Etymology
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zaibatsu 
1937, from Japanese zaibatsu, from zai "wealth" + batzu "clique."
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pecuniary (adj.)

c. 1500, "consisting of money;" 1620s, "relating to money," from Latin pecuniarius "pertaining to money," from pecunia "money, property, wealth," from pecu "cattle, flock," from PIE root *peku- "wealth, movable property, livestock" (source of Sanskrit pasu- "cattle," Gothic faihu "money, fortune," Old English feoh "cattle, money").

Livestock was the measure of wealth in the ancient world, and Rome was essentially a farmer's community. That pecunia was literally "wealth in cattle" was still apparent to Cicero. For a possible parallel sense development in Old English, see fee, and compare, evolving in the other direction, cattle. Compare also Welsh tlws "jewel," cognate with Irish tlus "cattle," connected via the notion of "valuable thing," and, perhaps emolument.

An earlier adjective in English was pecunier (early 15c.; mid-14c. in Anglo-French), from Old French; also pecunial (late 14c.).

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richness (n.)

mid-14c., richenesse, "wealth, property, state of being wealthy," from rich (adj.) + -ness. Later "state or quality of being rich" in any sense. An earlier word was richdom "wealth, treasure, splendor," from Old English ricedom.

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redistributive (adj.)

"of or pertaining to redistribution," especially of wealth, 1860; see redistribute + -ive. Related: Redistributively.

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plutarchy (n.)

"plutocracy," 1640s, from Greek ploutos "wealth" (see Pluto) + -archy "rule" on model of monarchy, etc.

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economics (n.)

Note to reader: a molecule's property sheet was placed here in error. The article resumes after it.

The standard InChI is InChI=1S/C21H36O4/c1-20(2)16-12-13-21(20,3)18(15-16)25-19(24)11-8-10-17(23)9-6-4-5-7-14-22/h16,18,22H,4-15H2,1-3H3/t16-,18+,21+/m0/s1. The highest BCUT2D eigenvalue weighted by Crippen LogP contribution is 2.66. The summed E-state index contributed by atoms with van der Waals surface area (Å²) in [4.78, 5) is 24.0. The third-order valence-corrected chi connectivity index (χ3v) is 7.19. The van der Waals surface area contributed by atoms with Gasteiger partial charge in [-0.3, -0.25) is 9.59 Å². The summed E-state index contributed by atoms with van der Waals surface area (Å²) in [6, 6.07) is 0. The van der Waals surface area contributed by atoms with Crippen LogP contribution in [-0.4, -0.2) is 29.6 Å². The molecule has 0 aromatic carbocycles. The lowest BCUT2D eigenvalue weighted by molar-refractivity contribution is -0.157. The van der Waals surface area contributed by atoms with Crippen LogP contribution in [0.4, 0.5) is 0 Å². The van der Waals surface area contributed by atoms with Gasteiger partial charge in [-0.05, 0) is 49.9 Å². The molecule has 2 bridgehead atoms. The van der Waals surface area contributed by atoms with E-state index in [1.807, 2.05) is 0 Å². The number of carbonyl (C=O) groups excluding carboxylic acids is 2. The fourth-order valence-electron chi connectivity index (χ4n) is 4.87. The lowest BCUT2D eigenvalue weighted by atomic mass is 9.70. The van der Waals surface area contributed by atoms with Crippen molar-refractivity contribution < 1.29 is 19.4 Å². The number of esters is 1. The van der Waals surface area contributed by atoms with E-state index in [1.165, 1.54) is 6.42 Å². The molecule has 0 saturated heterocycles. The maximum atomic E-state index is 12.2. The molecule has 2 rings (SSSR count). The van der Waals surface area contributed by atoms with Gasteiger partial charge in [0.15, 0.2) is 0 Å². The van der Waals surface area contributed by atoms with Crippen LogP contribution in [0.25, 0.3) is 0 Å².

1580s, "art of managing a household," perhaps from French économique (see economic); also see -ics. Meaning "science of wealth" is from 1792.
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plutogogue (n.)

"spokesman for plutocrats, one who justifies the interests of the wealthy," 1894, from Greek ploutos "wealth" (see Pluto) + ending from demagogue.

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affluenza (n.)
in popular use from 1997 in reference to the morally corrosive consequences of wealth or the quest for it, from affluent + ending from influenza.
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heiress (n.)
1650s, from heir + -ess. A female heir, but especially a woman who has inherited, or stands to inherit, considerable wealth.
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re 

"with reference to," used from c. 1700 in legalese, from Latin (in) re "in the matter of," from ablative of res "property, goods; matter, thing, affair," from Proto-Italic *re-, from PIE *reh-i- "wealth, goods" (source also of Sanskrit rayi- "property, goods," Avestan raii-i- "wealth"). Its non-legalese use is execrated by Fowler in three different sections of "Modern English Usage."

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